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nba rss feed RSS (of our blog) NBA [HOME] July 3, 2003

Preps to the Pros




With all the hype surrounding this year's NBA draft and the number-one pick LeBron James, one gets the impression that high school players have been drafted in large numbers in the first round over the last several years.

Before you read any further, take a guess as to what percentage of first rounders since 1995 have been high school players. 10%? 15%? More than 20%?

Try just over 6.5%.

From the 1995 draft (when Kevin Garnett was taken with the 5th overall pick), through the 2003 draft, 17 high school players have been drafted in the first round (out of a total of 258 first round picks). That's an average of just under two per year (1.8 to be precise).

Whether or not that's a large number is relative. Some argue that no high school player should be allowed to enter the draft. For these people, even one high school player in the draft is too many. For those "free market" types who think players should have the right to give the NBA a shot right out of high school, then this number is irrelevant.

But regardless of your stance on the matter, it is an interesting aspect of the draft, and the NBA game in general. Along with the influx of foreign players in the league, high school players going directly into the draft is one of the hot topics on the minds of league commissioner David Stern and fans alike.

But aside from looking at the draft numbers alone, what type of impact have players straight from high school had on the game? As you might guess, it's been mixed.

Drafting players, whether they've played college ball, or are coming straight out of high school, is a tough business. The oft used "it's more an art than a science" tag really does apply here. Watching a player progress and mature through a college career does help give NBA scouts and general managers somewhat of a better gauge of a player's abilities and potential, but that's not always the case. Picking a player from high school adds uncertainty to the mix, but maybe not as much as you'd think.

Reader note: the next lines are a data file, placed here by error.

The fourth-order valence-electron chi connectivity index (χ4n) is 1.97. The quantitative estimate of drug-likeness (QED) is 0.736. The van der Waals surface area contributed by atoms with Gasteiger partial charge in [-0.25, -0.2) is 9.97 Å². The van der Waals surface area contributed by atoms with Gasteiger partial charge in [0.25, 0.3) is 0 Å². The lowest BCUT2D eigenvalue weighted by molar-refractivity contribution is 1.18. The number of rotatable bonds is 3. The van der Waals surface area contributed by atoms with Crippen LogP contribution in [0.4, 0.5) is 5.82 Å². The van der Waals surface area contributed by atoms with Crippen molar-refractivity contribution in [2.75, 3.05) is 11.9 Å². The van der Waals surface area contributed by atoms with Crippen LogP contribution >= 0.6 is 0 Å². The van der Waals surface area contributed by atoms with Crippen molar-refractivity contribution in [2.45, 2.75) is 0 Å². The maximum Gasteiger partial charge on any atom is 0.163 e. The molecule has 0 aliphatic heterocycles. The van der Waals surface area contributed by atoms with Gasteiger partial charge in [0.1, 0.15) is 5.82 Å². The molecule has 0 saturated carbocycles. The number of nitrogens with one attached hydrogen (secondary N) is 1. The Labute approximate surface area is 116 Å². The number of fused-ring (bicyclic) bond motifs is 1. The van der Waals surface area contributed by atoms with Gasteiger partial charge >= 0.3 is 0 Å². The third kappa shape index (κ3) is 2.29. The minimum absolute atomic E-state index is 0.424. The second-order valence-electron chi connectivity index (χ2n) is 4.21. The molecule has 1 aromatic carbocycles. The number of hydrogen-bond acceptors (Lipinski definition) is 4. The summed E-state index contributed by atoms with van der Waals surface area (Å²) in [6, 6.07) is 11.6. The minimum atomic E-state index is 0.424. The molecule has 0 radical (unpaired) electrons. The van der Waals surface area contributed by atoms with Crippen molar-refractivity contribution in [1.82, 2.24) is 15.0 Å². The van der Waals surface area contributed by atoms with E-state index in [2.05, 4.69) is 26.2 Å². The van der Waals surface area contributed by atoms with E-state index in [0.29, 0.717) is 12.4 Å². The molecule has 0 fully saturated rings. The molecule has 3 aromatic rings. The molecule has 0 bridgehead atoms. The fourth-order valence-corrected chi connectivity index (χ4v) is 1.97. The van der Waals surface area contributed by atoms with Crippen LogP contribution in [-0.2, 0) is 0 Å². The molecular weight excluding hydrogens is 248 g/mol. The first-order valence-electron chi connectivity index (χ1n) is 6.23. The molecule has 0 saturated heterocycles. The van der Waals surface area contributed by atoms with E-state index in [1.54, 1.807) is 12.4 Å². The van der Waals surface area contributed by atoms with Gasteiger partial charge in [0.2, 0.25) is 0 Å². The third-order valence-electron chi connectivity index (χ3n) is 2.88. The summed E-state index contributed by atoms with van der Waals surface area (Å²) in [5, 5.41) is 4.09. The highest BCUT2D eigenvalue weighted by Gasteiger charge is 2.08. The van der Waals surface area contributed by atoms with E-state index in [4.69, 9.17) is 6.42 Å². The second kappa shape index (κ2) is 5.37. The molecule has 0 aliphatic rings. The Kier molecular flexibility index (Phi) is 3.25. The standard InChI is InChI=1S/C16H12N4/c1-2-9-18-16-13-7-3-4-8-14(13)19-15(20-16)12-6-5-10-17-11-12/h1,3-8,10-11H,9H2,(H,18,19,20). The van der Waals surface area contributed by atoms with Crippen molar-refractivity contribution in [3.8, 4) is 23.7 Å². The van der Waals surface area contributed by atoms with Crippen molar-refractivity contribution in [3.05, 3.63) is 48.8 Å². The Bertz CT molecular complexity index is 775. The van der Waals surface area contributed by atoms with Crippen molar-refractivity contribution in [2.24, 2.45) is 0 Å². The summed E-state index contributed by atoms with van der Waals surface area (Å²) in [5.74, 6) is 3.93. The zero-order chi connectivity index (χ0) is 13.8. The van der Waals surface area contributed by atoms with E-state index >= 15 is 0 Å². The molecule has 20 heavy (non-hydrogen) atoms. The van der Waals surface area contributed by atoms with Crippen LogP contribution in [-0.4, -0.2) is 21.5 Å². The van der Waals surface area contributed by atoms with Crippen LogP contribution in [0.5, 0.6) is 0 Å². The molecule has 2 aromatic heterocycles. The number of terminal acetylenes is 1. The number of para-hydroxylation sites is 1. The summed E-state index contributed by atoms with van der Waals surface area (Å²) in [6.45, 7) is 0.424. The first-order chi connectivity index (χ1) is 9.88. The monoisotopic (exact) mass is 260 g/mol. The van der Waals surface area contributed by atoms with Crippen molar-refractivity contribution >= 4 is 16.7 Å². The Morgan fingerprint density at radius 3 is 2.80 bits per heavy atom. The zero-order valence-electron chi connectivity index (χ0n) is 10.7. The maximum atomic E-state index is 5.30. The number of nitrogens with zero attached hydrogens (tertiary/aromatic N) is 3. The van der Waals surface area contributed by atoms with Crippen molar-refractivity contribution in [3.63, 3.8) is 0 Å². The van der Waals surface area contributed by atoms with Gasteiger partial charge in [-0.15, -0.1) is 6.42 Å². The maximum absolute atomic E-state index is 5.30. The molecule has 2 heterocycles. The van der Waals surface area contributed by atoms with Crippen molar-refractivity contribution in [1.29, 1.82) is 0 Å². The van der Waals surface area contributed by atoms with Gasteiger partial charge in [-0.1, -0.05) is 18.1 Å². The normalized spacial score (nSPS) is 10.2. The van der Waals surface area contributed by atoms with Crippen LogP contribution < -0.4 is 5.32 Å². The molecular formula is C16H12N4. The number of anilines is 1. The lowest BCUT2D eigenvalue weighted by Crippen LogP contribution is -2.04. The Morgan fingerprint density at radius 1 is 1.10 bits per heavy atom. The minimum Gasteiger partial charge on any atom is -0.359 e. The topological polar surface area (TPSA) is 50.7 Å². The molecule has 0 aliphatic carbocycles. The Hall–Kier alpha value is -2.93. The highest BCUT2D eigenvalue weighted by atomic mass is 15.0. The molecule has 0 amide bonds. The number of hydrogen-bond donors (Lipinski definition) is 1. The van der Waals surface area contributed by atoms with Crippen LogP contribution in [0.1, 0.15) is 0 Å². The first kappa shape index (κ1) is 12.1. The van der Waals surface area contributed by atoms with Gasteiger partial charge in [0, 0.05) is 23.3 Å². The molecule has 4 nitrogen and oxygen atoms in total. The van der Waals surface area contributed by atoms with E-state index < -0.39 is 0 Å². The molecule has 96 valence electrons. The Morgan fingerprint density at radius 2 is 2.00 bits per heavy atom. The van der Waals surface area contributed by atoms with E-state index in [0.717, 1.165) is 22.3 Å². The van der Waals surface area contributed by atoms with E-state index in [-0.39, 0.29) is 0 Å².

Taking a look at some quantitative measures of performance (i.e. statistics) amongst the straight-from-high-school bunch, the numbers are impressive.

Let's start with the NBA's own Efficiency Rating (a statistic that takes into account points, rebounds, assists, steals, blocks, turnovers, made and missed shots).

For the 2002-2003 season, four straight to the NBA players are in the top-10. KG was rated number one, and Tracy McGrady was number four. Kobe Bryant was number five, and Jermaine O'Neal was ranked number 10. So 40% of the top ten ranked players in terms of efficiency rating never played a game of college ball.

A peak at some other important statistical categories might be somewhat of a surprise as well.

Points per game: three of the top-10 (including the #1 spot: McGrady, #2: Kobe, and #8: Garnett).

Rebounds per game: two of the top-10 spots (including the #2 spot: Garnett, and #4 Jermaine O'Neal).

Triple doubles: four of the top-10 spots (including the #1 spot: Garnett, #2: Kobe, #8: McGrady, and also tied at #8: Jermaine O'Neal).

Needless to say, these guys are impact players. But that might be selling them short. It's probably more accurate to call most of them franchise players.

But the draft is always risky, and even more so with high school players, since they often have a steeper learning curve, both emotionally and physically than your average college-experienced player. The NBA game is tough enough for a 21 or 22-year old college graduate, let alone a 17 or 18-year old who has only played against high school kids and has never lived away from home.

So while there are a few top-performers (KG, Kobe, McGrady and the like), the class of straight from high school players has its share of average players and duds. Of the 14 players drafted prior to this year only five have career averages over 10 points per game (Kobe, McGrady, Garnett, Jermaine O'Neal, and Amare Stoudamire who averaged 13.5 points per game in his rookie season). Of the remaining nine players, eight have a combined scoring average of just over 6.5 point per game, and one (Leon Smith) is no longer in the league.

Granted, some of these younger players will mature into solid NBA players. But some won't. And that's also true for guys that have college or overseas experience.

So in the end, it's anyone's guess as to what's a riskier proposition. Do you snag a high school phenom and land the next KG, Kobe, or McGrady, or get stuck with a troubled player like Leon Smith? It might not be any riskier than the odds of picking a Tim Duncan, or getting stuck with next Michael Olowokandi.

Patrick Chylinski is a freelance writer and private coach in Los Angeles, CA. His website ( will launch in early July.

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